Rita Banerji,

    You and I have read the same stuff. My lack of knowledge is why Indians would see him as a hero. That I do not understand.

    He seems to me to be exactly the character you describe. So, why do some Indians think otherwise? My enemies enemy is my friend doesn’t cut it for me…

  18. Shamit — on 28th November, 2010 at 2:53 pm  

    Douglas –

    I by no means defend Bose or his alliance with Axis powers. And I agree he was on the wrong side in Kohima –

    Battle of Kohima did not free India of all imperialism – Indians fought most of the battle and the victoria crosses were only awarded to two British soldiers.

    Neither do I share Bose’s political ideology – a cumbersome mix of socialist ideology (after all he founded Forward Bloc) and fascist – dictatorial tendencies. And I share Rita’s view on this that India would have been a far worse place – and would not be the beacon of democracy it has been in South Asia.

    In fact, Sheikh Mujib, another Bengali tried the similar benevolent autocrat tactics and since then Bangladesh has been under martial rule and continued political instability that still haunts that country.

    And I am just a bit surprised that he was welcomed back into the political process in the way he was.

    Bose never came back to India – he was apparently dead in a plane crash in 1945.

    So there was no chance of him being welcomed back to the political process.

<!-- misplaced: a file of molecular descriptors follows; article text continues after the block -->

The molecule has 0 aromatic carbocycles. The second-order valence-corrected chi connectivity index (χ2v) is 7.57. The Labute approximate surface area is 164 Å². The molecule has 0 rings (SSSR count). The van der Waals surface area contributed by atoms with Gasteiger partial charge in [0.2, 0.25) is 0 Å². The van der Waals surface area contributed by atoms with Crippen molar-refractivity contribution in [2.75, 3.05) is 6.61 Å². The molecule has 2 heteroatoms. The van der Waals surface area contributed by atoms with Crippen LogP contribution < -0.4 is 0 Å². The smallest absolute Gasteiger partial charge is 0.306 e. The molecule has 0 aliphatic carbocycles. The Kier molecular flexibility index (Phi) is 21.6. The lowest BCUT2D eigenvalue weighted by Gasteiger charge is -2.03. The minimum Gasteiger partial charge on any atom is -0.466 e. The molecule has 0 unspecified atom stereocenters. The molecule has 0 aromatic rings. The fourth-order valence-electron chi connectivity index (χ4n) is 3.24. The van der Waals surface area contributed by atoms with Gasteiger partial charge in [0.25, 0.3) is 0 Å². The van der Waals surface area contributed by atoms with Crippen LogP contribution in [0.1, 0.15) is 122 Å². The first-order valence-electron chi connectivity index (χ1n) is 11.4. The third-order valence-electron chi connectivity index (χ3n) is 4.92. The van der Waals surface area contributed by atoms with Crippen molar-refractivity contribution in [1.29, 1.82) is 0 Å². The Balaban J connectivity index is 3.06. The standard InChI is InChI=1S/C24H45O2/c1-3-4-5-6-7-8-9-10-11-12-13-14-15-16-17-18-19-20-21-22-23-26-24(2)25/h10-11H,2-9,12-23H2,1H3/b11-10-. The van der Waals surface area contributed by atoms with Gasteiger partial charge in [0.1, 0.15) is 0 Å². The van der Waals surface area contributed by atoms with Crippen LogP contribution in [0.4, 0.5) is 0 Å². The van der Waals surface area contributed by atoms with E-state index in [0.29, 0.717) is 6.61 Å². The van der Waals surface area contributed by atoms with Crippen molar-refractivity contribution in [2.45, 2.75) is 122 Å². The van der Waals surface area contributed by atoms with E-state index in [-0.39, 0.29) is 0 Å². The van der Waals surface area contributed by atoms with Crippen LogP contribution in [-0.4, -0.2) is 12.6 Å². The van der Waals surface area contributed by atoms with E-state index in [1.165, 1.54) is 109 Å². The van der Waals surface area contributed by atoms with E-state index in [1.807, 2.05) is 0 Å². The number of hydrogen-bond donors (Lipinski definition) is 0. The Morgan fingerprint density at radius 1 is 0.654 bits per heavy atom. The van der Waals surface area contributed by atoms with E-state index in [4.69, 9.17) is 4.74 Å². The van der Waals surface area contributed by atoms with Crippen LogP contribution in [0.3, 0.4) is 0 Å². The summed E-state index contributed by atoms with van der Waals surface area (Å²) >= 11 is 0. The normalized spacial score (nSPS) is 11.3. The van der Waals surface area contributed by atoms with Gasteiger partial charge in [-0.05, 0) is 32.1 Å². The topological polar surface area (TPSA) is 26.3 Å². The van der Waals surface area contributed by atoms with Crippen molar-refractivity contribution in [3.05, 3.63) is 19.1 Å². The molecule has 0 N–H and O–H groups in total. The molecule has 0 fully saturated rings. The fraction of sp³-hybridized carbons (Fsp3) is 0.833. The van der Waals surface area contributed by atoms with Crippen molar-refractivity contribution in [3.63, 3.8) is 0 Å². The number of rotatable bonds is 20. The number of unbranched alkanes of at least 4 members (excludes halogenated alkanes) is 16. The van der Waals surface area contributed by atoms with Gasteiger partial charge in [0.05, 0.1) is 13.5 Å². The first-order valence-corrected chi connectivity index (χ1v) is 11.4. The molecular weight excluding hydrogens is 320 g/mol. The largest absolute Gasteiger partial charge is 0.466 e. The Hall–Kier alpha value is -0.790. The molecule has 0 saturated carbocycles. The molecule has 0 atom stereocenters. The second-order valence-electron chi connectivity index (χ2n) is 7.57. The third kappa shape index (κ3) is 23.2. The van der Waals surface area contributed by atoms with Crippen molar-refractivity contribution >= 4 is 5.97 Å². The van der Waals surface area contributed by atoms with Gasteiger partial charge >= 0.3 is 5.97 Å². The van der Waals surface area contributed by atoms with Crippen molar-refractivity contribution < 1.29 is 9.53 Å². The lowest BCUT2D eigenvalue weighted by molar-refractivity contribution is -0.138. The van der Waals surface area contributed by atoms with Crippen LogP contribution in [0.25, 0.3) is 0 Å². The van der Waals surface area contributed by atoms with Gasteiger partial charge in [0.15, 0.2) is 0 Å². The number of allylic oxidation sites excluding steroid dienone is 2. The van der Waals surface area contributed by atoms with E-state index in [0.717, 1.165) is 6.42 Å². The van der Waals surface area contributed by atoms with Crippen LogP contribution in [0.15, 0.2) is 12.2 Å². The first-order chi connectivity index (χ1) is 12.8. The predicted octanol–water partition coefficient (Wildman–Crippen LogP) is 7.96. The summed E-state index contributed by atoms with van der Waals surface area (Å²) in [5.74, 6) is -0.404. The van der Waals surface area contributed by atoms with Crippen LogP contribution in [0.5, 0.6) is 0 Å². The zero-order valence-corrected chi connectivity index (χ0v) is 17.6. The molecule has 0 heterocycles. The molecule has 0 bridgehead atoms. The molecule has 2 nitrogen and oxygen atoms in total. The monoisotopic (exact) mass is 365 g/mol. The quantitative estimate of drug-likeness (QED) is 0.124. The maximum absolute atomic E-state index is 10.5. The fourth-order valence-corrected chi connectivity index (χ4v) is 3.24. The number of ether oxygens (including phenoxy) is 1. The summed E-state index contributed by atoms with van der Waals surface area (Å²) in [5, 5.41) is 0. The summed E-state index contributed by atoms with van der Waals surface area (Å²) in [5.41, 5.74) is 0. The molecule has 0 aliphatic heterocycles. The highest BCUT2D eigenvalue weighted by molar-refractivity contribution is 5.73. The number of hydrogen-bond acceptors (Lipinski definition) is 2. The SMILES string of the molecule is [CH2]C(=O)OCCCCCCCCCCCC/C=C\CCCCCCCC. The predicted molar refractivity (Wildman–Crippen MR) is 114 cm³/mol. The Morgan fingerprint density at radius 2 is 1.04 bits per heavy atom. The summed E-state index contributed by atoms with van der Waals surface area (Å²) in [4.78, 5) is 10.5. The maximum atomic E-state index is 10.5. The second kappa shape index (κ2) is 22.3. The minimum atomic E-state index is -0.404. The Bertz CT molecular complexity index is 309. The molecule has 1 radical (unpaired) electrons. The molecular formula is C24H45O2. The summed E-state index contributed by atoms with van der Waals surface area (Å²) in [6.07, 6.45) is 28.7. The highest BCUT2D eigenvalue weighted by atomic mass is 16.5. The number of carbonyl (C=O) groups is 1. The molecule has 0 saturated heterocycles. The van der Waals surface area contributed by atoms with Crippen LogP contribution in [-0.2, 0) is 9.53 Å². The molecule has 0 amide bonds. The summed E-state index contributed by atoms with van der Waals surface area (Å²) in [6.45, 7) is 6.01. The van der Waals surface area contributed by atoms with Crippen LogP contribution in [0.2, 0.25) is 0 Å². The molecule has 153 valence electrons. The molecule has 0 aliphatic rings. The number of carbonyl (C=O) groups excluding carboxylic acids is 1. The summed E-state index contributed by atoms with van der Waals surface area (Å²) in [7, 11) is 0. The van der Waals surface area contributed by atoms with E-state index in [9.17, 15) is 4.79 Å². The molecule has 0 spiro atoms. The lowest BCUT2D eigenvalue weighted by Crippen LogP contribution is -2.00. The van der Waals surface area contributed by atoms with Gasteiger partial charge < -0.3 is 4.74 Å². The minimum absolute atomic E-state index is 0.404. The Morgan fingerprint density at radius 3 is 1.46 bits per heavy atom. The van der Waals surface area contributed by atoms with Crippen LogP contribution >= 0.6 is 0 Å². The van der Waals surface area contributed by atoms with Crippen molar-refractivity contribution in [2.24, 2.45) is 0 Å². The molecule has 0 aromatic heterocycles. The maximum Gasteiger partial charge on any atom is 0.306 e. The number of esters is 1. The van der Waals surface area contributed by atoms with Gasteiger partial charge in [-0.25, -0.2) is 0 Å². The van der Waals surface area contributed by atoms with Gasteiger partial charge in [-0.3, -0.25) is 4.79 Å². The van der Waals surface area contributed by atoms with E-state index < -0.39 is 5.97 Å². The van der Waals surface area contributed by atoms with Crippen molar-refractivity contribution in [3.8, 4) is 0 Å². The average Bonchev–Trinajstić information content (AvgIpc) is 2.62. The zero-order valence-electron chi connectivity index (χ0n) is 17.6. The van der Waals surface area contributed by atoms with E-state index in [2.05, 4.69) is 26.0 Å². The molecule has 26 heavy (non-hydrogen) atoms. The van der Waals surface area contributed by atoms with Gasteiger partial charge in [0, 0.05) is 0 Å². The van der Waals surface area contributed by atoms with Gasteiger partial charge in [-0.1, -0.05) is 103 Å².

19. dave bones — on 28th November, 2010 at 3:35 pm  

    Thanks for this guest post. very interesting cheers.

  20. Jai — on 28th November, 2010 at 4:08 pm  

    As someone who occasionally writes articles for Pickled Politics, I would like to take this opportunity to formally disassociate myself from this article and its author.

    It would be accurate to say that Gandhi was not literally a saint, and he was clearly a complex man; along with the fact that Gandhi was a neglectful husband and father, Shamit is correct when stating that Gandhi’s actions resulted in Sardar Patel being sidelined for the position of PM, despite the fact that he would have made a much better PM than Nehru.

    However, although I think that Gandhi was certainly prone to excessive faddishness on ideological, dietary and religious topics (including some highly eccentric & inappropriate behaviour during his later life, as mentioned at the end of the article), and I certainly do not agree with Gandhi’s pacifist ideology, several parts of this article and Rita Banerji’s subsequent comments on the discussion thread grossly misrepresent both Gandhi himself and President Barack Obama’s reasons for admiring him. Furthermore, it is also worth noting that when it came to Gandhi’s previously relatively-amicable view of British imperial “benevolence”, the tipping point for the transformation of his stance to outright hostility was the Amritsar Massacre of 1919.